To this end, it’s vital to make it a requirement that all workplace and retail pension schemes publish their value for money scores. Value for money should not just be a description but an order: if you do not show the value, you should not be able to accept a member’s money.
A work in progress?
The site is said to still be in “beta” but , the tool was required by the FCA as part of its flagship initiative to get people to follow investment pathways. According to the FCA’s Retirement Income Survey, over 600,000 personal pensions get accessed for the first time by savers every year. This suggests that less than 1% of those plans accessed, used MoneyHelper’s tool. This is simply not good enough for a service that is uniquely positioned and funded by a levy on the financial service industry.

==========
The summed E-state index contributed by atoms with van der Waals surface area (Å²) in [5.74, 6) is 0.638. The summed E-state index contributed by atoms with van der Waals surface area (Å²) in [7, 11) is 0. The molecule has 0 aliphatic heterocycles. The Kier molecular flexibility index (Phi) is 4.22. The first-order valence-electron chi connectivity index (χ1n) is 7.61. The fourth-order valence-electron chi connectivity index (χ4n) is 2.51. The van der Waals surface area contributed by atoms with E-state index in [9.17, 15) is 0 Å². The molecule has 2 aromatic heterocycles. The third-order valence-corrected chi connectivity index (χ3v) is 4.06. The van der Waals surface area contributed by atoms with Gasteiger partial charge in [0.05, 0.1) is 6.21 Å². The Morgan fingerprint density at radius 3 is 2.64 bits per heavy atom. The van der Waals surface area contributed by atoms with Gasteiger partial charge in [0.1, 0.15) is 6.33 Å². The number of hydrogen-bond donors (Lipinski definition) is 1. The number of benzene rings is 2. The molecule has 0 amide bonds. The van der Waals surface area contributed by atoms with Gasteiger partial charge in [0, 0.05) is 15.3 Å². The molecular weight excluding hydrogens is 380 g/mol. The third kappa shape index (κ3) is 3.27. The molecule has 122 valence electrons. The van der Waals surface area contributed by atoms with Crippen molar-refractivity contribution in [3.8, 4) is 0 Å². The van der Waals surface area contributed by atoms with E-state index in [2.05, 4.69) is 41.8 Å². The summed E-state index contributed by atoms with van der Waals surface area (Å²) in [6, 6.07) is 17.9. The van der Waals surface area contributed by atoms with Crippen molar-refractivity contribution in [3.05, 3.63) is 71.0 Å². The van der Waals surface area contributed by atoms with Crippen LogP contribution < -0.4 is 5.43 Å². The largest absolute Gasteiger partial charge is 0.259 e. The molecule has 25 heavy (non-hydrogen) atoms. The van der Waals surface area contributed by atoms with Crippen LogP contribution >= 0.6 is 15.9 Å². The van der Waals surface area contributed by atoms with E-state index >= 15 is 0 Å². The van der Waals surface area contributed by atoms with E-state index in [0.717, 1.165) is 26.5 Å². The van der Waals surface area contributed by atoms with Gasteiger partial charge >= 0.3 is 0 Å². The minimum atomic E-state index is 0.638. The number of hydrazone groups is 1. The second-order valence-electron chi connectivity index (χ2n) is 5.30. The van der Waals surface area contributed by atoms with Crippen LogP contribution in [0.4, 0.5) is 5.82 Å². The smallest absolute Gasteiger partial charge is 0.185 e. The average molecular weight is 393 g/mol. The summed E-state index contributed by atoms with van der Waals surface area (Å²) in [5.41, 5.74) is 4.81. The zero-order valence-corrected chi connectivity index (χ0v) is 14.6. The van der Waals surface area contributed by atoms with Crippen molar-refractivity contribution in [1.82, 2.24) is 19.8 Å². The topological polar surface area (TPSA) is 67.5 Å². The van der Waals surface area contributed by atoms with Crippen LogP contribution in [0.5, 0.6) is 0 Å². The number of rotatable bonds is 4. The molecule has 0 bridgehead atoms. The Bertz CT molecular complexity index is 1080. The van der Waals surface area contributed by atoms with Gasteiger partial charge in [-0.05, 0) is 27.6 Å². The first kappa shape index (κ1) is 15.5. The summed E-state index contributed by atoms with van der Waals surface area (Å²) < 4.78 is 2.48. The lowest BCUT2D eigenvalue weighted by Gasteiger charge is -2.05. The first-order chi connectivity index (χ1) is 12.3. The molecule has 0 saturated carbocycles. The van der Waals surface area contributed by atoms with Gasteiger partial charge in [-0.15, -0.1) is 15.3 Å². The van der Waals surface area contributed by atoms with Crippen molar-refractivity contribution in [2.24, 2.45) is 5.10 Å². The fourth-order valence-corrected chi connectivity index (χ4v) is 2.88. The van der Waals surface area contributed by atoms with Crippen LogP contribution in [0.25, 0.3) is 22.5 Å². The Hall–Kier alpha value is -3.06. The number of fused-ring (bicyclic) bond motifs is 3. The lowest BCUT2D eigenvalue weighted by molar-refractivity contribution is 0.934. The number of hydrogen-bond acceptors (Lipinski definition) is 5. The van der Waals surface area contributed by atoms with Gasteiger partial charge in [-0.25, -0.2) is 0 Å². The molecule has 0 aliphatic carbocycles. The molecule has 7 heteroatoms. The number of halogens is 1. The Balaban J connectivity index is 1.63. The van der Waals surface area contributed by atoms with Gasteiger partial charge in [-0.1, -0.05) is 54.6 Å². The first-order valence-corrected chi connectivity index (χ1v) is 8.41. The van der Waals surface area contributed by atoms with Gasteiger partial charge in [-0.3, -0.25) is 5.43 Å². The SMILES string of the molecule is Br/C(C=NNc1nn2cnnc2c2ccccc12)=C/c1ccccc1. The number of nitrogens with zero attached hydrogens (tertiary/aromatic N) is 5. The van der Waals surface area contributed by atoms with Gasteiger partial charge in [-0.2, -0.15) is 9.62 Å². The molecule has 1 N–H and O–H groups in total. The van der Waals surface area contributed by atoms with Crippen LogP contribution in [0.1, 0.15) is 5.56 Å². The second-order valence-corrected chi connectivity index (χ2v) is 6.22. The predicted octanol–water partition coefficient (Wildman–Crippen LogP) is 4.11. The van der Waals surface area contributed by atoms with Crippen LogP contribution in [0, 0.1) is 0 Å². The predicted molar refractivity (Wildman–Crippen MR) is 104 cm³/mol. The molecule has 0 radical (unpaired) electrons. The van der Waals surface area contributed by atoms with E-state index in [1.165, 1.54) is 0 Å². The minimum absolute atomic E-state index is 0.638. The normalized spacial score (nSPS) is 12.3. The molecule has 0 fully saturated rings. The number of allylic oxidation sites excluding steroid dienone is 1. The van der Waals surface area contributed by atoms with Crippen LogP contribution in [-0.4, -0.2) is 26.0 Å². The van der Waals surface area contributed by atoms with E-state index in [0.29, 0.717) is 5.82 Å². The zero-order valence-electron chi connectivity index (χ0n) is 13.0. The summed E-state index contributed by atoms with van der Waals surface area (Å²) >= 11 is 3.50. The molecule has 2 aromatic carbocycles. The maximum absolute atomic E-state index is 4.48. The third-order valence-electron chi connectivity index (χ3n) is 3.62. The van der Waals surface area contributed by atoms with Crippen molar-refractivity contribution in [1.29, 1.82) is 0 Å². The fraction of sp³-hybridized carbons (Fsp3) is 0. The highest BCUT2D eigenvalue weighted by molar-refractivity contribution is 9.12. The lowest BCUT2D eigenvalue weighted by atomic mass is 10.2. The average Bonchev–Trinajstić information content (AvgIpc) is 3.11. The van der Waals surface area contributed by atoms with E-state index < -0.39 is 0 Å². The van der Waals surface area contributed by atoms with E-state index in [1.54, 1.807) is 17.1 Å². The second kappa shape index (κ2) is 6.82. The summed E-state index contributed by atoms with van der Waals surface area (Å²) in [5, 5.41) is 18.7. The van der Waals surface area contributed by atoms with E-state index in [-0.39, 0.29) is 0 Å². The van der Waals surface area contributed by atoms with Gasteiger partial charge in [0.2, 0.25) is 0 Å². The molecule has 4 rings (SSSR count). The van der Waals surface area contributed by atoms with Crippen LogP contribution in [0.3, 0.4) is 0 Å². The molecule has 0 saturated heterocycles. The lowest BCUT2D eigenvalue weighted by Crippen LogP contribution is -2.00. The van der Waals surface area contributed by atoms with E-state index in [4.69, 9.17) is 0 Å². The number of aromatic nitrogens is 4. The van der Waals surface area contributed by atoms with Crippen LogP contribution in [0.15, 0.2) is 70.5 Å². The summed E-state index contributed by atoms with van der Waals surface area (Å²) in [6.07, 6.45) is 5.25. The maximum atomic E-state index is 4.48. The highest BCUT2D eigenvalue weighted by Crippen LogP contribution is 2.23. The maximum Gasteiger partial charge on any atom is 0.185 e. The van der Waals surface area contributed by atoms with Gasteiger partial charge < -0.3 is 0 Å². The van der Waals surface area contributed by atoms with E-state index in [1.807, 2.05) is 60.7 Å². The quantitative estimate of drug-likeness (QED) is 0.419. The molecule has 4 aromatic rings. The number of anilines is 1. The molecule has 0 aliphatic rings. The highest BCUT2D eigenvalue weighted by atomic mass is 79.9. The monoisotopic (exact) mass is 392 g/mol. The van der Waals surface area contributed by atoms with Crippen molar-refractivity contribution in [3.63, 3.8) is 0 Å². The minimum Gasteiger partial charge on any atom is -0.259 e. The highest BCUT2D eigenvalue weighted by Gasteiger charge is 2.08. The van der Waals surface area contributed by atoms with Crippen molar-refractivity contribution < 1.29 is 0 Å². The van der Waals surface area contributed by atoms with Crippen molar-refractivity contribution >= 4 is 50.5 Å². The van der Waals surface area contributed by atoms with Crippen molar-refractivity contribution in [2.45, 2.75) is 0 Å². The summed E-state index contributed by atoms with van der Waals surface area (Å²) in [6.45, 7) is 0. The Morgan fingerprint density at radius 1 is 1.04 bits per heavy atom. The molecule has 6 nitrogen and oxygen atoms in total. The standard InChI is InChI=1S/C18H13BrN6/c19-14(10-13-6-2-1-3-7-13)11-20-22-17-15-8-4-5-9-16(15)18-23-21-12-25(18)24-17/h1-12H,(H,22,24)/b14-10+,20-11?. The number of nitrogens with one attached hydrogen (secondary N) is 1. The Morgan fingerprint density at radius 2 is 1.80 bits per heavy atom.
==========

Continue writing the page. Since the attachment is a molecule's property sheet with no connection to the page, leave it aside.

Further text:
The site should not be abandoned but improved so it is no longer in “beta”. But, as PensionBee point out, there has been no work done on the site over the last 12 months.
As I have been saying a lot recently, MoneyHelper and its tools are not free, their costs are passed on to advisers and providers who in turn pass them on to people buying advice and pension products. So the public should expect value for money.
It is sad but not surprising to see Pension Bee buzzing off. The good news for MaPS is that there is a way of sorting this, we have a remedial plan – let’s hope that MaPS will listen.
I agree with you about the MaPS comparison tool and also any investment pathways, this is not what the public need – they need individual help to understand their own decisions. Just comparing fees or ‘risk’ ratings of products or ESG will not necessarily help with the most important issues that individuals face regarding their pensions.